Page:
The chaos unfolding in Ferguson, Missouri, is not just about "systemic racism" — it's about class warfare brought on by the "One Percent," basketball icon Kareem Abdul-Jabbar wrote in an editorial published Sunday.
"This fist-shaking of everyone's racial agenda distracts America from the larger issue that the targets of police overreaction are based less on skin color and more on an even worse Ebola-level affliction: being poor," the Hall of Famer wrote for Time magazine.
The comments come after Missouri Gov. Jay Nixon ordered National Guard troops into the St. Louis suburb of Ferguson. Riots, looting and unrest continue in the predominantly black community more than a week after a white police officer shot and killed an unarmed black teenager during an altercation on Aug. 9. Residents were placed under a curfew for the second night in a row Sunday.
"Of course, to many in America, being a person of color is synonymous with being poor, and being poor is synonymous with being a criminal. Ironically, this misperception is true even among the poor. And that's how the status quo wants it," Mr. Abdul-Jabbar argues. "[I]t's crucial that those in the wealthiest One Percent keep the poor fractured by distracting them with emotional issues like immigration, abortion and gun control so they never stop to wonder how they got so screwed over for so long."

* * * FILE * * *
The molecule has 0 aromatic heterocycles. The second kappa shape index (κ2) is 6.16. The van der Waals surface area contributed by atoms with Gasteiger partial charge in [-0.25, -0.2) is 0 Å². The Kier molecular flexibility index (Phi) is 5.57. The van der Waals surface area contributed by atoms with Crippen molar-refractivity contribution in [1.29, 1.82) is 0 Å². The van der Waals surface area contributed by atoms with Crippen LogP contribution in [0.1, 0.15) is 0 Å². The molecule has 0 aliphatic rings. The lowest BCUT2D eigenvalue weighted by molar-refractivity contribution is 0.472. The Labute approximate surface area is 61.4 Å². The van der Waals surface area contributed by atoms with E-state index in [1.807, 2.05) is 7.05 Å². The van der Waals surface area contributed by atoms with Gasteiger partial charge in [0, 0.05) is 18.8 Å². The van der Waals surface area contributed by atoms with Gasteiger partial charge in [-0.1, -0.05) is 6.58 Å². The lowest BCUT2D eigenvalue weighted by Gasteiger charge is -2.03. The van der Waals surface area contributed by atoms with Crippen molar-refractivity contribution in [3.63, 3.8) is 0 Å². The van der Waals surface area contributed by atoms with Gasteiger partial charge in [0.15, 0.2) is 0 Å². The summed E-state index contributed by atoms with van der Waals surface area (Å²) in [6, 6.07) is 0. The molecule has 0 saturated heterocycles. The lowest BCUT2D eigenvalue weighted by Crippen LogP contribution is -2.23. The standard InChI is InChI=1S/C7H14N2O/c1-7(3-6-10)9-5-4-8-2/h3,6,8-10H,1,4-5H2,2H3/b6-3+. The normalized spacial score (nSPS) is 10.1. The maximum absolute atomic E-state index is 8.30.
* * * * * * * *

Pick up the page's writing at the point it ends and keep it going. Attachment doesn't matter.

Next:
Mr. Abdul-Jabbar continued: "The real reason we flock to see Donald Sutherland's porcelain portrayal in Hunger Games of a cold, ruthless president of the U.S. dedicated to preserving the rich while grinding his heel into the necks of the poor is that it rings true in a society in which the One Percent gets richer while our middle class is collapsing."
The former Los Angeles Laker admitted that there are some wealthy people "who are also super-supportive of their community."
"But that's not the case with the multitude of millionaires and billionaires who lobby to reduce Food Stamps, give no relief to the burden of student debt on our young, and kill extensions of unemployment benefits," he argued.
"The middle class has to join the poor and whites have to join African-Americans in mass demonstrations, in ousting corrupt politicians, in boycotting exploitative businesses, in passing legislation that promotes economic equality and opportunity, and in punishing those who gamble with our financial future," Mr. Abdul-Jabbar wrote. "If we don't have a specific agenda — a list of exactly what we want to change and how — we will be gathering over and over again beside the dead bodies of our murdered children, parents, and neighbors."
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